A teapot, in the estimation of a sophomore at Bridgewater-Raritan High School, can pour out awareness to the world.
The global-wide issue of Climate Change is not a tempest in the teapot created by this student, Lauren Yang.
Lauren took her project offered in Angela Morin’s Ceramics 2 class this past fall at Bridgewater-Raritan High School and crafted a teapot that not only answered her assignment but made its way to the Greater Richmond Convention Center in Virginia, where it will be on display with 149 other prized ceramic pieces from around the country from March 20-22.
Lauren’s artwork titled "Bleached Ocean” was one of 150 ceramic pieces that were selected out of a field of 1,169 entries in the the 27th Annual National K-12 Ceramic Exhibition Competition.
Ms. Morin was notified by officials from The National K-12 Ceramic Exhibition Foundation of Lauren’s selection on Tuesday, February 6.
According to the website of the The National K-12 Ceramic Exhibition Foundation, which is based in Richmond, the Trustees are about sustaining and showcasing excellence in American ceramic art education. Our Annual National K-12 Ceramic Exhibition, our Scholarship Program and support of ceramic arts teachers frame our three main goals and guide our work.
Ms. Morin, who is in her first year teaching ceramics at Bridgewater-Raritan High School, explained the project that led to Lauren’s prestigious recognition.
“The original class assignment was about conveying empathy in a subject of the student's choice through a teapot and glaze design,” Ms. Morin stated. “ Lauren said that she chose to make the top rows of coral more colorful but fade them to white as they approach the bottom of the pot, in order to bring awareness and start a conversation about how Climate Change is causing the collapse of ocean coral reefs.’’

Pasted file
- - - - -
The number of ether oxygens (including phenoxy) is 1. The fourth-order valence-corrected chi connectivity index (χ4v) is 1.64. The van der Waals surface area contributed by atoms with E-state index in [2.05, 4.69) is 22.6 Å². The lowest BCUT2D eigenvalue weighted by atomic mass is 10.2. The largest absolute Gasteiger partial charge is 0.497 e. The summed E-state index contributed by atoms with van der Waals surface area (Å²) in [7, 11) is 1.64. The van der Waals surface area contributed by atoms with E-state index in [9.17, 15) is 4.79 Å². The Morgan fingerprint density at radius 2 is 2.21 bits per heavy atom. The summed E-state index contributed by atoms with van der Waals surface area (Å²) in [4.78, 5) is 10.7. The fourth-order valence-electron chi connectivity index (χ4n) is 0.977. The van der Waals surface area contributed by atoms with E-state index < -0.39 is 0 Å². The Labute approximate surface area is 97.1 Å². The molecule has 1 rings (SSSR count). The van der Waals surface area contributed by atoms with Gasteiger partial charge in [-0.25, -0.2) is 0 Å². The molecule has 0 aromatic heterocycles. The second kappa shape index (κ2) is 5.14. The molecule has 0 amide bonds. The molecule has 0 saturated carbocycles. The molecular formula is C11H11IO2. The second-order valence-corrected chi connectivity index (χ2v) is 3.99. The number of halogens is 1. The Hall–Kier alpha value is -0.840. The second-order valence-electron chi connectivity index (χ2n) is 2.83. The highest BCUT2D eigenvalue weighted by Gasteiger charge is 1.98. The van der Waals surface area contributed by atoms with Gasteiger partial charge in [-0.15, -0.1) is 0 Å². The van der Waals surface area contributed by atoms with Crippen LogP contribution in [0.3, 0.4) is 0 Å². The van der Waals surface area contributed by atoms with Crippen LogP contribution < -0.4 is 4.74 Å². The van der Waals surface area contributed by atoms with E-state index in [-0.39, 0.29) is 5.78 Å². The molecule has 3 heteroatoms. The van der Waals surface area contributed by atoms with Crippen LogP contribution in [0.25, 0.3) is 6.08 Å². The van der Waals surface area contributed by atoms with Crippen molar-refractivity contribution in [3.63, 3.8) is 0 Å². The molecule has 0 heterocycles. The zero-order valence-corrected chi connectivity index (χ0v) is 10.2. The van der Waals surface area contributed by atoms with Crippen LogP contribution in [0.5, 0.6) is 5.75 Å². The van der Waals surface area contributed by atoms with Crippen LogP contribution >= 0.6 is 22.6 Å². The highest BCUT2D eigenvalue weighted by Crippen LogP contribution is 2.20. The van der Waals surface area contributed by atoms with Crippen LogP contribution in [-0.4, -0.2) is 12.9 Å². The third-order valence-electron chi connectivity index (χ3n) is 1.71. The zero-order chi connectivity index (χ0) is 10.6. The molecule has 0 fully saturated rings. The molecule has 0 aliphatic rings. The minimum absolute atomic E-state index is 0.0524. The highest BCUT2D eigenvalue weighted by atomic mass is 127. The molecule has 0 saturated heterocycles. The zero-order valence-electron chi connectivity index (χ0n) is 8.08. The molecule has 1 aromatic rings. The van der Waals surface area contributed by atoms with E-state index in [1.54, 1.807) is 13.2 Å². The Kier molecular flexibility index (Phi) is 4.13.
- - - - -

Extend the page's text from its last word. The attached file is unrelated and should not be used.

Lauren’s teapot is covered with mostly colorful coral reef and also features the handle and the spout, which are both colored dark to depict a wooden dock, barnacles and an octopus. When lifting the lid off the teapot, the inside is colored blue.
“Blue like the ocean,’’ Lauren said.
She further detailed her award-winning piece of art that she revealed was named “Bleached Ocean” in a joint venture with Ms. Morin.
“The teapot is inspired by the ocean and the gray colors at the bottom show that the coral is being bleached and is dying off,’’ said Lauren, who used clay and glaze over a period of about “three to four weeks” to complete.
She revealed her mission.
“The teapot will bring awareness to Climate Change. I did some research and 44 percent of the world has been affected by Climate Change. I believe that more people should know and care about it.’’
Whale Lauren is not a student of Ms. Morin during this second semester, she is a frequent visitor to Room 107 at the high school. So much so, she is in the process of creating another ceramic artwork.
“She is so awesome. She comes in on her free time and does work,’’ Ms. Morin reported.
Lauren’s present work is a human heart.
“The teapot is ecology and the heart is anatomy,’ Lauren said.
“I may in the future be in the medical field.’
But for the present time, she is focused on sharing the issue of Climate Change.
“I want to bring more awareness than a teapot and continue to educate and inspire.”